Physical Chemistry of Cheese Texture.- 1. Overview: Cheese Chemistry and Rheology.- 2. Rheology of Reduced-Fat Mozzarella Cheese.- 3. Rheology of Reduced-Fat Cheese Containing Fat Substitute.- 4. Factors Affecting the Functional Characteristics of Unmelted and Melted Mozzarella Cheese.- Chemical Origins of Cheese Flavor.- 5. Chemical Species in Cheese and Their Origin in Milk Components.- 6. Biogenesis of Flavour Compounds in Cheese.- 7. Cheddar Cheese Flavour and Chemical Indices: Changes During Maturation.- 8. Assessment of Accelerated Cheese Ripening by Reverse-Phase HPLC.- 9. Time-Temperature Effects on Microbial, Chemical, and Sensory Changes During Cooling and Aging of Cheddar Cheese.- Proteolysis during Ripening.- 10. Methods for Assessing Proteolysis During Maturation.- 11. Contribution of Milk-Clotting Enzymes and Plasmin to Cheese Ripening.- 12. Contribution of Lactic Acid Bacteria to Cheese Ripening.- 13. Maturation Profiles of Cheddar-Type Cheese Produced from High Heat Treatment Milk to Incorporate Whey Protein.- 14. Inhibition of Proteolysis in Mozzarella Cheese Prepared from Homogenized Milk.- Molecular and Ultrastructure of Cheese.- 15. Practical Aspects of Electron Microscopy in Cheese Research.- 16. Immunolocalization and Microstructure of Milk Proteins and Fat Mimetics.- 17. Microstructure Studies of Reduced Fat Cheeses Containing Fat Substitute.- 18. Influence of Casein Peptide Conformations on Textural Properties of Cheese.- 19. Electron-Density Patterns in Low-Fat Mozzarella Cheeses During Refrigerated Storage.- 20. Applications of Confocal Microscopy to Fat Globule Structure in Cheese.- Technological and Nutritional Aspects of Reduced-Fat Cheese.- 21. Technology of Manufacturing Reduced-Fat Cheddar Cheese.- 22. Nutritional Aspects of Reduced-Fat Cheese.- 23. Microbiology and Biochemistry of Reduced-Fat Cheese.- 24. Whey Protein in Cheese - An Overview.- 25. Reduced-Fat Cheese: Regulations and Definitions.- 26. Improving the Sensory Characteristics of Reduced-Fat Cheese.- Contributors.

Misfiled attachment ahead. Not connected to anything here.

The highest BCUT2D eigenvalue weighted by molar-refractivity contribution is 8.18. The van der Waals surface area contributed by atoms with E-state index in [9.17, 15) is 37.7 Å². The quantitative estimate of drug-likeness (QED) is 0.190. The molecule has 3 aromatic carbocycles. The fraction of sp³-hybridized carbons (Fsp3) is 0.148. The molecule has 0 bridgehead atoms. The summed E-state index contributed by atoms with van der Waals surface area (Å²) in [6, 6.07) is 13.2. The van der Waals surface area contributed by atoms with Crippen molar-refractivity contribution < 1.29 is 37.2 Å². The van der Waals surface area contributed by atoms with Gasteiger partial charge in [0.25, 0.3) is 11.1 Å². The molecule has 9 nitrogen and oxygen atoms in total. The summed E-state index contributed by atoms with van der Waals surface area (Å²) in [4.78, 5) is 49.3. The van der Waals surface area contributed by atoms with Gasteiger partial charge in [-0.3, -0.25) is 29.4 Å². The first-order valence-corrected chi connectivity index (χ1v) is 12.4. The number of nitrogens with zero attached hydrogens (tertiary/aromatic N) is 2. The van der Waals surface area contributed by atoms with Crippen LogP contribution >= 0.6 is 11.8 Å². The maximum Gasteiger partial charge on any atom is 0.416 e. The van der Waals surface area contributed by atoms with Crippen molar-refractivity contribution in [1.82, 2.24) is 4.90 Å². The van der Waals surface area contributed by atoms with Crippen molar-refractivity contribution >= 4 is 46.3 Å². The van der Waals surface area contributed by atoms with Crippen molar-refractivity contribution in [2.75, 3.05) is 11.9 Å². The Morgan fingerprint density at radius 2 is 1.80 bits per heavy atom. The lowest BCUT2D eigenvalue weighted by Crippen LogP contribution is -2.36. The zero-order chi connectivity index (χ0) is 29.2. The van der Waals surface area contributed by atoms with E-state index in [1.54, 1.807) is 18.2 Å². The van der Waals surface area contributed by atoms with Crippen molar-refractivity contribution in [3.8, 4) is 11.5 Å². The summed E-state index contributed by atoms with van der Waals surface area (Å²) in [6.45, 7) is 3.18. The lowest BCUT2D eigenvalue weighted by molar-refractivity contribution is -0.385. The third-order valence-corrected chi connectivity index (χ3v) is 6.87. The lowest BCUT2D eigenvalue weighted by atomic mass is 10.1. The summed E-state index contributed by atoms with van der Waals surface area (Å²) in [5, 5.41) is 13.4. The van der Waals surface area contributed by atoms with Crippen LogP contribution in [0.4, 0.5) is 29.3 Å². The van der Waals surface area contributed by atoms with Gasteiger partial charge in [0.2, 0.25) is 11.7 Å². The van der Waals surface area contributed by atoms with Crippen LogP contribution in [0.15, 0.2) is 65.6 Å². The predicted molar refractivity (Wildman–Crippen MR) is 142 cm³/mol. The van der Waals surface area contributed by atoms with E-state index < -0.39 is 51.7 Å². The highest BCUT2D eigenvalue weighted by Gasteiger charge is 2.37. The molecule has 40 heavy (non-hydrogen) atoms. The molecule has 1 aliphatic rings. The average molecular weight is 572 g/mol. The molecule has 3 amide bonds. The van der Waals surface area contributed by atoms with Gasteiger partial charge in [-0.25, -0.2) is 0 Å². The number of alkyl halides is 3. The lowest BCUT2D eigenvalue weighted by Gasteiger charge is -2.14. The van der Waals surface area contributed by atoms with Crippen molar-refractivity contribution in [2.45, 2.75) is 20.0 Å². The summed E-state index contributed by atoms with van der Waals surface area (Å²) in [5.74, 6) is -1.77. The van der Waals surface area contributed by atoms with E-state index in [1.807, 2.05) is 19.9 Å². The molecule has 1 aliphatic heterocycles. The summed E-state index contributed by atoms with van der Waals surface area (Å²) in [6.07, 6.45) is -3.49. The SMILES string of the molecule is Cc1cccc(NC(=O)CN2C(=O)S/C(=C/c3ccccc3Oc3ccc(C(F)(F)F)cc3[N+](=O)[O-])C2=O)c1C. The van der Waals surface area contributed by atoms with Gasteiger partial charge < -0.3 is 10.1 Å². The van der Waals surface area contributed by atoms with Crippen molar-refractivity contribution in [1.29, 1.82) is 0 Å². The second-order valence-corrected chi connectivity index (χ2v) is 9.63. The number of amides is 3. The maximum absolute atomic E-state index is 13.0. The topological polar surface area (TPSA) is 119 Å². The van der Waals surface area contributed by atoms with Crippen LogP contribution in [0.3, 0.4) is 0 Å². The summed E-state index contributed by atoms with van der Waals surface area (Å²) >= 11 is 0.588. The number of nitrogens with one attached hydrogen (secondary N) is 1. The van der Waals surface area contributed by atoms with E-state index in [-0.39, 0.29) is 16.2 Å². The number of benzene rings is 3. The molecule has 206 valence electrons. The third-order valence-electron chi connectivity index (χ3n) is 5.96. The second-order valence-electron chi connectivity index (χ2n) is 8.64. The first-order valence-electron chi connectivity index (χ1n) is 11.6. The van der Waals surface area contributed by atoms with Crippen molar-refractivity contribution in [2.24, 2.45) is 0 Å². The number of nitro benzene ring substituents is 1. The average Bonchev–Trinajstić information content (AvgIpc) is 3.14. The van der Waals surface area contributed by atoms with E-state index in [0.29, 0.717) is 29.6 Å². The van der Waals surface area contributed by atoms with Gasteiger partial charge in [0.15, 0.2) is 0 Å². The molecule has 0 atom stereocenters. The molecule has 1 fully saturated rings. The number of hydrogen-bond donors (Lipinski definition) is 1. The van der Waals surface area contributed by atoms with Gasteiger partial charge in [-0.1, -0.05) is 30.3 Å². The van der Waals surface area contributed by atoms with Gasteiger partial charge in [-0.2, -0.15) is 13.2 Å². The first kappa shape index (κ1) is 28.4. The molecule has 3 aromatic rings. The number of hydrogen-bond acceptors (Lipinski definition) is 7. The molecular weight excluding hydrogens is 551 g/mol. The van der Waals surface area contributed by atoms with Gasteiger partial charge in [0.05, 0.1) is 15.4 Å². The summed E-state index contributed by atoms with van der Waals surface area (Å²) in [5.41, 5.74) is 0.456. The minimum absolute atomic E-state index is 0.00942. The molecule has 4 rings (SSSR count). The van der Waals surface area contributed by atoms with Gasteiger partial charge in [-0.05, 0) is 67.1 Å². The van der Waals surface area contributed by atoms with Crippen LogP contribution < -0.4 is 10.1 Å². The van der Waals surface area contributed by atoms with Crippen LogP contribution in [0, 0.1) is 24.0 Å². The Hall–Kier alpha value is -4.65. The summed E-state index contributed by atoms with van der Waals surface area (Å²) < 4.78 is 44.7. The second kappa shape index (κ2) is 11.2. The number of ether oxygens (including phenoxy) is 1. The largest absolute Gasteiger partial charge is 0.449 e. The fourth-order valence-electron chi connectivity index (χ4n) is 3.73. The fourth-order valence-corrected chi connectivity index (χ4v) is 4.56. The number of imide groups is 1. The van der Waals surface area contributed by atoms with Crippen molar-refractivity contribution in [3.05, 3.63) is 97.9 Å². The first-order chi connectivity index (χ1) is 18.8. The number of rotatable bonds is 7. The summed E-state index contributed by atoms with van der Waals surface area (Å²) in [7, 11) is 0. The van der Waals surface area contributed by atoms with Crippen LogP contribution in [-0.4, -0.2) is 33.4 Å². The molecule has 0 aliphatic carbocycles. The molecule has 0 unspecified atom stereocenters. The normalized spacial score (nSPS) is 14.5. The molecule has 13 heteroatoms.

Although the art of making cheese can be traced to prehistoric times, it has continued to evolve as modern civilization progressed. The advent of new technologies and instrumentation has brought exponential growth in the understanding of cheese components and their function. Even more recently, the evolution of cheesemaking has accelerated, driven by economic factors such as the establishment of the European Economic Community, the changing diet of developed countries, and the environmental and economic concerns associated with whey disposal. Molecular biology has revolutionized the development of starter and adjunct cultures as well as rennets, and genetics will make it possible to maintain ideal milk components for cheesemaking. The ability to accelerate traditional ripening procedures has altered the production of certain cheeses, and the emphasis on decreasing the intake of dietary fat, especially in the United States, has prompted the development of technology for producing low-fat cheeses with traditional texture and flavor. In assembling a distinguished group of participants for the symposium, "Chemistry of the Structure/Function Relationships in Cheese," we hoped to review the interplay of these trends and forecast the direction of future research. Contributors evaluated the current status of cheesemaking and highlighted the information that will be essential for new developments. They also focused the attention of agricultural and food chemists on the opportunities in cheese research and the potential contributions they might make to the future of cheese, a most valuable food product. We are indebted to Dr. Patrick Fox, Dr. Mark Johnson, Dr. Milos Kalab, Dr.
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